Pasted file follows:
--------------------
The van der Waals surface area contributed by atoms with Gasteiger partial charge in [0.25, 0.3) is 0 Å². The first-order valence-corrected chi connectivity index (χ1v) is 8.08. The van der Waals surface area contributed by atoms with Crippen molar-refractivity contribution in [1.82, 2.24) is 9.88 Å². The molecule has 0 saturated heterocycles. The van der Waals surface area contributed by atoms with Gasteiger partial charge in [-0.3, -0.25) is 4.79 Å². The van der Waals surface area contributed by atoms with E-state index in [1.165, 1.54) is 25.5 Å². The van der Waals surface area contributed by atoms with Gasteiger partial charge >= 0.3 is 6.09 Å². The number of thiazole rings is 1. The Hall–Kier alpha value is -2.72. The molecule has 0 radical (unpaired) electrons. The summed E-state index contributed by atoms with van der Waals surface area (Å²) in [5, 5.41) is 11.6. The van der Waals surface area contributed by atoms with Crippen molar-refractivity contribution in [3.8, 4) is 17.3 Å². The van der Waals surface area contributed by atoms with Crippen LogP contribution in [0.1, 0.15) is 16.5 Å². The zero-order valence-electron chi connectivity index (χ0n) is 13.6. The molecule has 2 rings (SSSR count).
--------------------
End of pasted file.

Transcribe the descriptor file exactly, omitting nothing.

The van der Waals surface area contributed by atoms with Gasteiger partial charge in [0.25, 0.3) is 0 Å². The first-order valence-corrected chi connectivity index (χ1v) is 8.08. The van der Waals surface area contributed by atoms with Crippen molar-refractivity contribution in [1.82, 2.24) is 9.88 Å². The molecule has 0 saturated heterocycles. The van der Waals surface area contributed by atoms with Gasteiger partial charge in [-0.3, -0.25) is 4.79 Å². The van der Waals surface area contributed by atoms with E-state index in [1.165, 1.54) is 25.5 Å². The van der Waals surface area contributed by atoms with Gasteiger partial charge >= 0.3 is 6.09 Å². The number of thiazole rings is 1. The Hall–Kier alpha value is -2.72. The molecule has 0 radical (unpaired) electrons. The summed E-state index contributed by atoms with van der Waals surface area (Å²) in [5, 5.41) is 11.6. The van der Waals surface area contributed by atoms with Crippen molar-refractivity contribution in [3.8, 4) is 17.3 Å². The van der Waals surface area contributed by atoms with Crippen LogP contribution in [0.1, 0.15) is 16.5 Å². The zero-order valence-electron chi connectivity index (χ0n) is 13.6. The molecule has 2 rings (SSSR count).